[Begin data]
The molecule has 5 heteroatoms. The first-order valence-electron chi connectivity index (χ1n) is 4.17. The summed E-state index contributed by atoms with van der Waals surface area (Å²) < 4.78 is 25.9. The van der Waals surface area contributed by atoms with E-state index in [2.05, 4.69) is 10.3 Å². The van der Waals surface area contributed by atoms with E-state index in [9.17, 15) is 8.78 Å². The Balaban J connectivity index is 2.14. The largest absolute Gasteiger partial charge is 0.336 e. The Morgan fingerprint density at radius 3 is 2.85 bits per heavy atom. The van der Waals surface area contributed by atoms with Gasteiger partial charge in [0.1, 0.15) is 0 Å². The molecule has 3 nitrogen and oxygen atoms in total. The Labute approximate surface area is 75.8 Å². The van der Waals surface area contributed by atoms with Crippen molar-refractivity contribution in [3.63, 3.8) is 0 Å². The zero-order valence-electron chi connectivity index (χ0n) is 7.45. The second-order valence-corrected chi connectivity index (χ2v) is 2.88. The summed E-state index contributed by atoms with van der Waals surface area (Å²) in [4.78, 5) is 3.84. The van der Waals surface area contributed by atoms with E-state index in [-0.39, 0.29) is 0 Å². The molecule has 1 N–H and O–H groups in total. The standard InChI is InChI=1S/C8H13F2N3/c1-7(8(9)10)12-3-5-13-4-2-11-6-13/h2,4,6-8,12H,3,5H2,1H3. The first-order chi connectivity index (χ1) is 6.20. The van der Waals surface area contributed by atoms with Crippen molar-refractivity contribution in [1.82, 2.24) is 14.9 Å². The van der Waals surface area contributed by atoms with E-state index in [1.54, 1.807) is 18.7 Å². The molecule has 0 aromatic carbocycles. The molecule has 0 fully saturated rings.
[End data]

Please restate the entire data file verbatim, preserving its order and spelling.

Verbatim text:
The molecule has 5 heteroatoms. The first-order valence-electron chi connectivity index (χ1n) is 4.17. The summed E-state index contributed by atoms with van der Waals surface area (Å²) < 4.78 is 25.9. The van der Waals surface area contributed by atoms with E-state index in [2.05, 4.69) is 10.3 Å². The van der Waals surface area contributed by atoms with E-state index in [9.17, 15) is 8.78 Å². The Balaban J connectivity index is 2.14. The largest absolute Gasteiger partial charge is 0.336 e. The Morgan fingerprint density at radius 3 is 2.85 bits per heavy atom. The van der Waals surface area contributed by atoms with Gasteiger partial charge in [0.1, 0.15) is 0 Å². The molecule has 3 nitrogen and oxygen atoms in total. The Labute approximate surface area is 75.8 Å². The van der Waals surface area contributed by atoms with Crippen molar-refractivity contribution in [3.63, 3.8) is 0 Å². The zero-order valence-electron chi connectivity index (χ0n) is 7.45. The second-order valence-corrected chi connectivity index (χ2v) is 2.88. The summed E-state index contributed by atoms with van der Waals surface area (Å²) in [4.78, 5) is 3.84. The van der Waals surface area contributed by atoms with E-state index in [-0.39, 0.29) is 0 Å². The molecule has 1 N–H and O–H groups in total. The standard InChI is InChI=1S/C8H13F2N3/c1-7(8(9)10)12-3-5-13-4-2-11-6-13/h2,4,6-8,12H,3,5H2,1H3. The first-order chi connectivity index (χ1) is 6.20. The van der Waals surface area contributed by atoms with Crippen molar-refractivity contribution in [1.82, 2.24) is 14.9 Å². The van der Waals surface area contributed by atoms with E-state index in [1.54, 1.807) is 18.7 Å². The molecule has 0 aromatic carbocycles. The molecule has 0 fully saturated rings.